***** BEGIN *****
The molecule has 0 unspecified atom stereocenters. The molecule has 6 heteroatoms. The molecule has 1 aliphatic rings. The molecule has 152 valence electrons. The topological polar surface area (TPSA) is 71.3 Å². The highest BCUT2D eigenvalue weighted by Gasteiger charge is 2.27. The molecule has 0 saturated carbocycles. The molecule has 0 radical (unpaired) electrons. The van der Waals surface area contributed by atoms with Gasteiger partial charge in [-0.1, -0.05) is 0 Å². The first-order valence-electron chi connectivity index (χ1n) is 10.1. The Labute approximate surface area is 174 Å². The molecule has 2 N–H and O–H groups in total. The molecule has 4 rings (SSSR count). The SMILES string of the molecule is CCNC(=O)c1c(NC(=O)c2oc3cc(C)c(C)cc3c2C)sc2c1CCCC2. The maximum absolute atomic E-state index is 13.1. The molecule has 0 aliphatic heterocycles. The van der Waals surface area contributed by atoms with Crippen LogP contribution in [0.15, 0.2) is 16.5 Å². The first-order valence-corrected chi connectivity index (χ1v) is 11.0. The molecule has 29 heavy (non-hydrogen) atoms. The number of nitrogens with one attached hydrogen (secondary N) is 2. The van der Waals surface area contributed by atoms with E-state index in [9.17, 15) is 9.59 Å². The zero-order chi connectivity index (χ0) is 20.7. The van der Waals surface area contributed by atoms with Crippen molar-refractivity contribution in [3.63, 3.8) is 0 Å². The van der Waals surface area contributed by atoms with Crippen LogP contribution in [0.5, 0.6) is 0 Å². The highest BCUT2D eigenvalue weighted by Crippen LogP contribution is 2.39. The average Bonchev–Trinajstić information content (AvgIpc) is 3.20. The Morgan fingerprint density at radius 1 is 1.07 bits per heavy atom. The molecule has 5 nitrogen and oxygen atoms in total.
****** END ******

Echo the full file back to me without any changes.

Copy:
The molecule has 0 unspecified atom stereocenters. The molecule has 6 heteroatoms. The molecule has 1 aliphatic rings. The molecule has 152 valence electrons. The topological polar surface area (TPSA) is 71.3 Å². The highest BCUT2D eigenvalue weighted by Gasteiger charge is 2.27. The molecule has 0 saturated carbocycles. The molecule has 0 radical (unpaired) electrons. The van der Waals surface area contributed by atoms with Gasteiger partial charge in [-0.1, -0.05) is 0 Å². The first-order valence-electron chi connectivity index (χ1n) is 10.1. The Labute approximate surface area is 174 Å². The molecule has 2 N–H and O–H groups in total. The molecule has 4 rings (SSSR count). The SMILES string of the molecule is CCNC(=O)c1c(NC(=O)c2oc3cc(C)c(C)cc3c2C)sc2c1CCCC2. The maximum absolute atomic E-state index is 13.1. The molecule has 0 aliphatic heterocycles. The van der Waals surface area contributed by atoms with Crippen LogP contribution in [0.15, 0.2) is 16.5 Å². The first-order valence-corrected chi connectivity index (χ1v) is 11.0. The molecule has 29 heavy (non-hydrogen) atoms. The number of nitrogens with one attached hydrogen (secondary N) is 2. The van der Waals surface area contributed by atoms with E-state index in [9.17, 15) is 9.59 Å². The zero-order chi connectivity index (χ0) is 20.7. The van der Waals surface area contributed by atoms with Crippen molar-refractivity contribution in [3.63, 3.8) is 0 Å². The van der Waals surface area contributed by atoms with Crippen LogP contribution in [0.5, 0.6) is 0 Å². The highest BCUT2D eigenvalue weighted by Crippen LogP contribution is 2.39. The average Bonchev–Trinajstić information content (AvgIpc) is 3.20. The Morgan fingerprint density at radius 1 is 1.07 bits per heavy atom. The molecule has 5 nitrogen and oxygen atoms in total.